Two things are particularly notable above: the style combats the unevenness of follicle placement over the philtrum by using the longest hairs from the places of most dense follical placement in Mr. Armitage’s mustache — that is, from the top of the mustache. Thus the mustache hairs have to be relatively long, and even in some places curve over his lip. That is unfortunate for the expressive capacities of the lips, but this is a very nineteenth-century mustache look and for me, has the effect of enhancing his appearance of thoughtfulness. (It’s also harder to eat aesthetically when mustache hairs are that long.) The other noticeable feature of the style is that the goatee bar is grown out to its apparent maximum, with the beard itself trimmed back so the goatee and beard are similar in texture and density. Stray hairs on the chin that don’t fit into either beard or goatee are eliminated. What’s potentially not to like about this look is its capacity to disguise the depressor angulari oris — it makes the wearer of the beard look very guarded. Hence the perception among some people that beard-wearers have something to hide.
Another perspective on the domestication of the beard was seen in the Recognise Magazine photoshoot for the issue that never appeared (labeled June 2011, but we know this piece was done in London, so postdated the vlog).
Richard Armitage, Recognize Magazine photoshoot, labeled June 2011. Source: RichardArmitageNet.com
These photos were so heavily retouched that they almost qualify as works of art in their own right, but what I’m interested in here is the relative untamed quality of the mustache, which the other stylist had paid a lot of attention to, in favor of an attempt to smooth down and even out the line of the beard over the sides of the jaw. This seems like an attempt to deal with the thinner follicle placement along the jaw by ending the upper margin of the beard at this point.
It was on the red carpet for the premiere of Captain America: The First Avenger, and this was the point at which some fans began to object more vociferously to the “grizzly” beard. My guess is that we’re looking here at a beard that was trimmed heavily in June or July but which was starting to regrow. Here’s the frontal view:
Richard Armitage at the Captain America: The First Avenger premiere, July 2011. Source: RichardArmitageNet.com
Note the filling in of the spaces on the chin, the complete coverage with mustache hair of the upper lip, over the vermilion border, and the growth of the hairs up the margin of the side of the beard.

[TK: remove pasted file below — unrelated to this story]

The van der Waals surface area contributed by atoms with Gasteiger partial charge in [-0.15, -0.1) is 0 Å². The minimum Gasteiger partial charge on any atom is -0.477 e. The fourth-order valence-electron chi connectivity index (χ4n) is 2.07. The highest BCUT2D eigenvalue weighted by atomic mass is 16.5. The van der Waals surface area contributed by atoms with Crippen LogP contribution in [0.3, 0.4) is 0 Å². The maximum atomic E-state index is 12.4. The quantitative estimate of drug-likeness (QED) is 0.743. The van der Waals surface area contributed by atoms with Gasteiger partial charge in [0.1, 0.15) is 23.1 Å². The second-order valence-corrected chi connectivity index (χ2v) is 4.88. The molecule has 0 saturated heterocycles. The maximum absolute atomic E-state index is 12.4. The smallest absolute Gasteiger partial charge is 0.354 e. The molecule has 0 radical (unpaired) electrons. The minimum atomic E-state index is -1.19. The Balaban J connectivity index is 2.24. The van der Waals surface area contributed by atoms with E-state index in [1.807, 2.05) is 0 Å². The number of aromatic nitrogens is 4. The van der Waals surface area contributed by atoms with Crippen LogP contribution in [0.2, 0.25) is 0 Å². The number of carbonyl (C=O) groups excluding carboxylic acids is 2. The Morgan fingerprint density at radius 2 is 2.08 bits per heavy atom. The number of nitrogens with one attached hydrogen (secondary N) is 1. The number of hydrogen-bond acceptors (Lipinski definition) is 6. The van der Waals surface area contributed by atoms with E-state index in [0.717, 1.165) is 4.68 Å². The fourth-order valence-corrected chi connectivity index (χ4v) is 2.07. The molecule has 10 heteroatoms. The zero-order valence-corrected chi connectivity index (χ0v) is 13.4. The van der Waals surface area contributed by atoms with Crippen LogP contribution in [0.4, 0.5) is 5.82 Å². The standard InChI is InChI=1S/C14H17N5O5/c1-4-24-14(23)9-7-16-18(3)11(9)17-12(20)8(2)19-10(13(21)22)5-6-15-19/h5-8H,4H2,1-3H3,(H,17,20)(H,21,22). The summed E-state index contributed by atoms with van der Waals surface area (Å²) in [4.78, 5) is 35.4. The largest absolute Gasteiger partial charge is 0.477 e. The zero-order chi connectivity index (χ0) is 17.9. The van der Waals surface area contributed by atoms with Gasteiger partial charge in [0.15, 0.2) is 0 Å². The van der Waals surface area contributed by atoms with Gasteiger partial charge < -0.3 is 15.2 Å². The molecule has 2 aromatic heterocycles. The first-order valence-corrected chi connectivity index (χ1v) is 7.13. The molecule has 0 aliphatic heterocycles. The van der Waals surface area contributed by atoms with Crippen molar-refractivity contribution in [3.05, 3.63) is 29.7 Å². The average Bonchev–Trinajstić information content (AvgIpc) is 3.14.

Now, I love this beard and I saw it and I just wanted to smush my face into his. Never mind the talk — oh, beardy Armitage, give me some scrape — please!
However, the real aesthetic objections to it come from the side view. The press pics were all frontal. I’m not going to post or annotate the pics that alert us to this issue here, because they all belong to HeathRA, so please follow the links. What can be seen quite clearly from the side is the line on the side of the beard between the part that had been trimmed regularly and the part that was not. In some of those photos it almost looks like the longer hair is long enough to start curling under.
More of an issue, however, for those who love the regal Armitage profile, however, will probably be the way that the beard expands the sides of his jaw and obscures the curve of his chin. The bushiness of the beard gives his face additional volume just where some people would say he doesn’t need it — at the cushion under his jaw — and draws a flat line straight down the chin from his lip to the end of the beard. This look is — we must say it: more Iowa farmer in the winter than suave movie star on the red carpet.
And so finally, just a few thoughts about the last beard picture we saw, from Wellington a few weeks ago. This is a photo-corrected version of a fan pic created by JasRangoon:
What’s noticeable here is the (again) even slightly longer length of the beard at the chin, also very nineteenth-century and hard on that beautiful chin profile. What I love, though, is what we can see really clear here regarding the corners of the mustache — the asymmetry. It almost looks like the shape of the left side of his mustache (the way the follicles express themselves) has been affected by the left-side smirk that’s so inimitably Armitage. It gives that side of the mustache a neat, quirky little twist.
There’s no real punchline, here, except perhaps to say that the follicle placement on his face is important for determining how the beard grows out and what choices stylists have to make depending on the effect they hope to achieve with a full beard. A second summary might note that Armitage has naturally exuberant beard growth but not naturally elegant follicle placement — the would-be movie star will need to keep the beard hairs trimmed, perhaps even more than he anticipates, if he wishes to stick with the beard after his role as Thorin has ended. And I guess, the conclusion is, why did I write all this? Because I love the beard in all its forms, and it was just unbelievably fun to look at it from this distance. So I can only imagine what it might be like to look at from a nearer proximity.